Defendant Attorneys Charged With Conspiracy in Irvine, California

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According to an Orange County, California, press release from the District Attorney, a husband and wife, both attorneys, were charged with conspiracy for planting drugs in the car of a volunteer elementary school teacher, Jane Doe. Kent Wycliffe Easter, and Jill Bjorkholm Easter, both 38, were arrested on June 19, 2012, by the Irvine Police Department and charged with one felony count each of conspiracy to procure the false arrest and charging of Jane Doe, false imprisonment, and conspiracy to falsely report a crime. If convicted, then they face a maximum sentence of three years in state prison. Defendants were arrested on $20,000 bail and are expected to be arraigned July 17th, at the Central Justice Center in Santa Ana.  Kent Easter has been an active member of the State Bar of California since 1998.  Jill Easter was admitted to the Bar in 1998, but her license is expired. Mr. and Mrs. Easter’s son was a student at the school where Jane Doe volunteered, and defendants are accused of becoming angry with her because they believed she was improperly supervising their son.   Defendants allegedly conspired to have her arrested in retaliation by placing a bag of Vicodin, Percocet, marijuana, and Read More …

Amendment XXVI, Section 1: Empowering America’s Youth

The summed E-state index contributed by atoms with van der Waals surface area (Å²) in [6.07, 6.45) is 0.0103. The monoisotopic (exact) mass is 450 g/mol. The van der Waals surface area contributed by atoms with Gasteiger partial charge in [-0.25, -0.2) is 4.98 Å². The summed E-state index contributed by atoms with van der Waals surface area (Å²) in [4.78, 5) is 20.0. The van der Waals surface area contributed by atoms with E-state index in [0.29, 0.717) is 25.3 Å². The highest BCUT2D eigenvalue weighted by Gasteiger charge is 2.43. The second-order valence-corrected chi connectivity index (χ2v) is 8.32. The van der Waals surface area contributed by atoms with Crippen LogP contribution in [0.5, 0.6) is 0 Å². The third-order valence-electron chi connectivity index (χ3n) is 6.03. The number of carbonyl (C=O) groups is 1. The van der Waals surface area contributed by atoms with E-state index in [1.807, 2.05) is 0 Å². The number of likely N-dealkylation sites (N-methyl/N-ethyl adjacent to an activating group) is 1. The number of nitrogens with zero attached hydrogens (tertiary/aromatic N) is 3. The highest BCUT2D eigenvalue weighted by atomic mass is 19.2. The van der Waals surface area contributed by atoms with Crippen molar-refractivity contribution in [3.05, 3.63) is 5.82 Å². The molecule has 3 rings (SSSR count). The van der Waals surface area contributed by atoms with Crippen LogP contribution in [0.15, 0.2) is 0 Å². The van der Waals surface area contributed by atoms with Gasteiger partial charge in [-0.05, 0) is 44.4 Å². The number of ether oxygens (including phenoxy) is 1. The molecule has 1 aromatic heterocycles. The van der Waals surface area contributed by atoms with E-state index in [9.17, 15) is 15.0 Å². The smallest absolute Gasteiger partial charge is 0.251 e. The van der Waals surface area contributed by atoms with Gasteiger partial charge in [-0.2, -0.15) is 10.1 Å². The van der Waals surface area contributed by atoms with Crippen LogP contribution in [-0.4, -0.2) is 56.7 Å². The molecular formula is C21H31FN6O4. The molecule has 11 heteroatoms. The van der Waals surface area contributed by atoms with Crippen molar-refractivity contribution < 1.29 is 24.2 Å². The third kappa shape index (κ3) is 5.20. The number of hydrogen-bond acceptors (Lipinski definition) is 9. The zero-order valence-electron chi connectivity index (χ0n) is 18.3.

I am pleased to share with you below the recent publication for Constituting America. Amendment XXVI: The right of citizens of the United States, who are 18 years of age or older, to vote, shall not be denied or abridged by the United States or any state on account of age. Throughout our nation’s history the right to vote has remained a cornerstone of cherished civil liberties and democratic processes.  This right, however, was granted to select members of the populace until a century and a half ago. The end of the Civil War brought about 3 “Reconstruction Amendments” aimed to bring constitutionally granted “blessings of liberty” to the black male populace – the 3rd of these, the 15th Amendment, ratified in 1870, granted voting rights regardless of “race, color, or previous condition of servitude.”  Half a century later, women were also granted the right to vote, after various organizations staged a protracted series of processions and protests.  Several countries, such as Sweden, Finland (then known as the Grand Duchy (Dutch-ee)), Britain and Australia, had already forged ground in this area at the end of the 19th century.  The resulting 19th Amendment was ratified in 1920, which prohibited state and Read More …